My proposition is this; Your studio does not exist only in the real world - it exists primarily and more concretely in your mind before it ever takes shape in wood, tile, concrete and plumbing. Your 'studio concept' is what goes on in the time prior to the building time, in the pre-execution, in how, and what order you direct your efforts to the making of your studio and by extension your art.
We put in the walls of my studio before we put in the floor. We secured a water source before we put in the sink. We plastered before we painted. All this seems obvious. But how does an artist plan a painting? A work of art? It is even more critical in plein air. We are assaulted by a barrage of input. All demand the same attention. We must distill, create a mental image, discard the flotsam and solidify the concept, the plan to build upon.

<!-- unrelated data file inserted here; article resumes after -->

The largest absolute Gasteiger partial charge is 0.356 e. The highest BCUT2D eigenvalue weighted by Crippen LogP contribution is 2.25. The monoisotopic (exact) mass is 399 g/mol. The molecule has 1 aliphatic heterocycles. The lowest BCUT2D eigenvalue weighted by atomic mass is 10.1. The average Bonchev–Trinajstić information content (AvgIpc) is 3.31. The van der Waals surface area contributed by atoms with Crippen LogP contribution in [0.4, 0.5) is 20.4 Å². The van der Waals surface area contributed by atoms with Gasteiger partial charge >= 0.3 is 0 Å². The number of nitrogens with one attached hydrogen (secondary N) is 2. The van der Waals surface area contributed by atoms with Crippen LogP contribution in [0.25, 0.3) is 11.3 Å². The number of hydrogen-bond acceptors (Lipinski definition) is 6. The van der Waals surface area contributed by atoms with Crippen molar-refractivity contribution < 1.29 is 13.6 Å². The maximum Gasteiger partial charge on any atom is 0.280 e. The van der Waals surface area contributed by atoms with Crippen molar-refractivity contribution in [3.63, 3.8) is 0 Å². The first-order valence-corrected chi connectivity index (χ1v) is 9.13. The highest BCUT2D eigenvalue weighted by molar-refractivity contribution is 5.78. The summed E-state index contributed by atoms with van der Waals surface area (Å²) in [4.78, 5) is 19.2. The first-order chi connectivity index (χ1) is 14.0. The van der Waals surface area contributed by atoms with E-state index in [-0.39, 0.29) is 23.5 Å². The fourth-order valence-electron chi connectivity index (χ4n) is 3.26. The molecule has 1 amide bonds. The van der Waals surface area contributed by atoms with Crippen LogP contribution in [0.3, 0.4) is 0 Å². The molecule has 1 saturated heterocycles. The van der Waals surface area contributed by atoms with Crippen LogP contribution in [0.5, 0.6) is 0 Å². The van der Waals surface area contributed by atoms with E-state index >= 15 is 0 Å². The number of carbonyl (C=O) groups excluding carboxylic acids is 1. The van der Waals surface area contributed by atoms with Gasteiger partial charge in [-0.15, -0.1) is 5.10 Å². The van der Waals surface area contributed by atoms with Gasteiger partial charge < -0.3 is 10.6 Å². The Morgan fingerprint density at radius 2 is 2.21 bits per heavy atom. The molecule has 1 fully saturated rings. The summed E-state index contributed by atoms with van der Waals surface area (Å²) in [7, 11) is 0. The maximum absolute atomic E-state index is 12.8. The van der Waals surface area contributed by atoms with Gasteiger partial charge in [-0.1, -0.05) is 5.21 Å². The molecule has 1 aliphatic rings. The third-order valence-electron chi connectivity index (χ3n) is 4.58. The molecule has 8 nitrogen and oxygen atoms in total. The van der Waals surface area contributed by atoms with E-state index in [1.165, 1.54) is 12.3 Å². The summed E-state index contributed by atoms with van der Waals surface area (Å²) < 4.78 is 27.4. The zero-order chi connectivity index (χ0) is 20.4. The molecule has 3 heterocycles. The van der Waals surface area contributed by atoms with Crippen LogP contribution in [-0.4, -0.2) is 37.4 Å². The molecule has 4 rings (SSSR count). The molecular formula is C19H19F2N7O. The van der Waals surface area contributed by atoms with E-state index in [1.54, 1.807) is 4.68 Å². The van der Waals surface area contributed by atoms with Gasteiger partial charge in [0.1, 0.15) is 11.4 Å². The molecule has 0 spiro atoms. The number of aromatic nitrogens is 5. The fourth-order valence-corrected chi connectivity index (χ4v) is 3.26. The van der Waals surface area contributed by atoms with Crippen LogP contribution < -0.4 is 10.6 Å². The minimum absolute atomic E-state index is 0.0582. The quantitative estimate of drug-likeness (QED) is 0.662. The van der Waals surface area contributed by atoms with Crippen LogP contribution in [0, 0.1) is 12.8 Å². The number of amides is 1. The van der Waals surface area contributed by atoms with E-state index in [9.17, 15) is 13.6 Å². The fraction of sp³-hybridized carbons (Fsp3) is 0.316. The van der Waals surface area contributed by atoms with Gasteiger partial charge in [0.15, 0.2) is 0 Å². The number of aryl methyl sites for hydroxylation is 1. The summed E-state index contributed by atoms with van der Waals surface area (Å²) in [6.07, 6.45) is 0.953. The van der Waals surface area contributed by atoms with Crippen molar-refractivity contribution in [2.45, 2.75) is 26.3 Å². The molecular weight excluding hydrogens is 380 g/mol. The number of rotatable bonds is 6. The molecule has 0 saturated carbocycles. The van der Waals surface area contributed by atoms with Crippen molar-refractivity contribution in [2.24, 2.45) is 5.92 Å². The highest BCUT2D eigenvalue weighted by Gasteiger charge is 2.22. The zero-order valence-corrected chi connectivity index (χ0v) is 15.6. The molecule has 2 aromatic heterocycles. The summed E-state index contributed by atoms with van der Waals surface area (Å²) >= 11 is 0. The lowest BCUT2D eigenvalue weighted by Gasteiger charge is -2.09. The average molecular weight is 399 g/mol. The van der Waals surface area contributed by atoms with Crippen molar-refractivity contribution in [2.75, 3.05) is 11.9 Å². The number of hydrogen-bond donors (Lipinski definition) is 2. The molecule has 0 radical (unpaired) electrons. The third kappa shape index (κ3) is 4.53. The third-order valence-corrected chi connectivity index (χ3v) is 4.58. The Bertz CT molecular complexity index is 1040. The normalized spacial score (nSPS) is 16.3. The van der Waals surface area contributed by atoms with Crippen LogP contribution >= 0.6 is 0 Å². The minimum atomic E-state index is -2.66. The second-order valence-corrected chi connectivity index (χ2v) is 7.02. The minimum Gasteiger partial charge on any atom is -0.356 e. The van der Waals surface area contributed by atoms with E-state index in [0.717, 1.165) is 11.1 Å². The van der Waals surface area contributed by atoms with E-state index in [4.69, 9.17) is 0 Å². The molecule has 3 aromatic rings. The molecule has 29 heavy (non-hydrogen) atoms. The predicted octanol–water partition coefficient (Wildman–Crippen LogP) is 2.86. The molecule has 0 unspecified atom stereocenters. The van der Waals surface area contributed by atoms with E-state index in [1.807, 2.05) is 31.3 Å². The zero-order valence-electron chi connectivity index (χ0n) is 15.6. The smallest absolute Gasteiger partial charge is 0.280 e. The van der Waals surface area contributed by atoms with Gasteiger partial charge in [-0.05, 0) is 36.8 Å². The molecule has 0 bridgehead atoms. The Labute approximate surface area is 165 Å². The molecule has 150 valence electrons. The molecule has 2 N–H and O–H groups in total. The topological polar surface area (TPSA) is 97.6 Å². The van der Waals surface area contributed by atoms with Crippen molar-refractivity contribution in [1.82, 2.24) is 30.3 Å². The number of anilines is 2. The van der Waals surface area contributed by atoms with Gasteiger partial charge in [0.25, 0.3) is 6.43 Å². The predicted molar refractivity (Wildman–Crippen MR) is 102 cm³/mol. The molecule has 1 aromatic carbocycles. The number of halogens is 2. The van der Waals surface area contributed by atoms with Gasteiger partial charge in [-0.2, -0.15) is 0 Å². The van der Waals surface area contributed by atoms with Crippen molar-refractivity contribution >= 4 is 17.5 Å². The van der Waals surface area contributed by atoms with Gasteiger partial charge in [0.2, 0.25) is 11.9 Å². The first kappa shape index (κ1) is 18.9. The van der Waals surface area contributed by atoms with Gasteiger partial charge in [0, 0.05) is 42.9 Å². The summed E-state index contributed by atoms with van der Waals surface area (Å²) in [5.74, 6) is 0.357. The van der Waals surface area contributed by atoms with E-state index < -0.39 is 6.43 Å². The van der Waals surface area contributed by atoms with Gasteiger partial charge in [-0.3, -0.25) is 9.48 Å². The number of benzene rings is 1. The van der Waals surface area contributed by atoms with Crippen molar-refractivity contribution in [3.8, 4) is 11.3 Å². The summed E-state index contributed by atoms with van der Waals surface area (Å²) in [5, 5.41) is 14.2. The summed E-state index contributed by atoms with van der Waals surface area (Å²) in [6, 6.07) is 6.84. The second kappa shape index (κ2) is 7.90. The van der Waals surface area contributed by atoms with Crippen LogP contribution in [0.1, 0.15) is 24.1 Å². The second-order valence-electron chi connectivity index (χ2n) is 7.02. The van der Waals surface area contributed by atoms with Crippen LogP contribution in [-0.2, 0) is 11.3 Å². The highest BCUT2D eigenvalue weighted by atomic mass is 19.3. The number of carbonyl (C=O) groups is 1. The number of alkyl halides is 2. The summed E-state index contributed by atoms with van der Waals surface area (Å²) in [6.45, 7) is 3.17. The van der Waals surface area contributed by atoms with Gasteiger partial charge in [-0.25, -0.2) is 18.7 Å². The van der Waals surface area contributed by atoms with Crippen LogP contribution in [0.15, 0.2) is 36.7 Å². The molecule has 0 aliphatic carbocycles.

So why do I need a studio if I paint 'en plein air'? Well to paint plein air is to learn to distill, to study and to execute. Does the musician study only to study? Of course not, he performs, to the delight (he hopes) of his audience. An artist performs by enlarging his studies into larger canvasses. By the building of my actual studio, I will have the space to build upon my plein air studies. But I will always be doing plein air, because that is the spark for the concept.
Below are 2 new pieces that I did two weeks ago when I went to the Plein Air Convention in Las Vegas. That could be a blog entry all on its own. Two days spent painting and two extremes in environment. From squalling rain and wind to extreme sunshine and wild burros.
If you are interested in either oil, please let me know. Both are 11x14 and are framed.
|Rainy Day at Red Rocks|
|Red Rocks at Spring Valley|
"A work of art which did not begin in emotion is not art."Paul Cezanne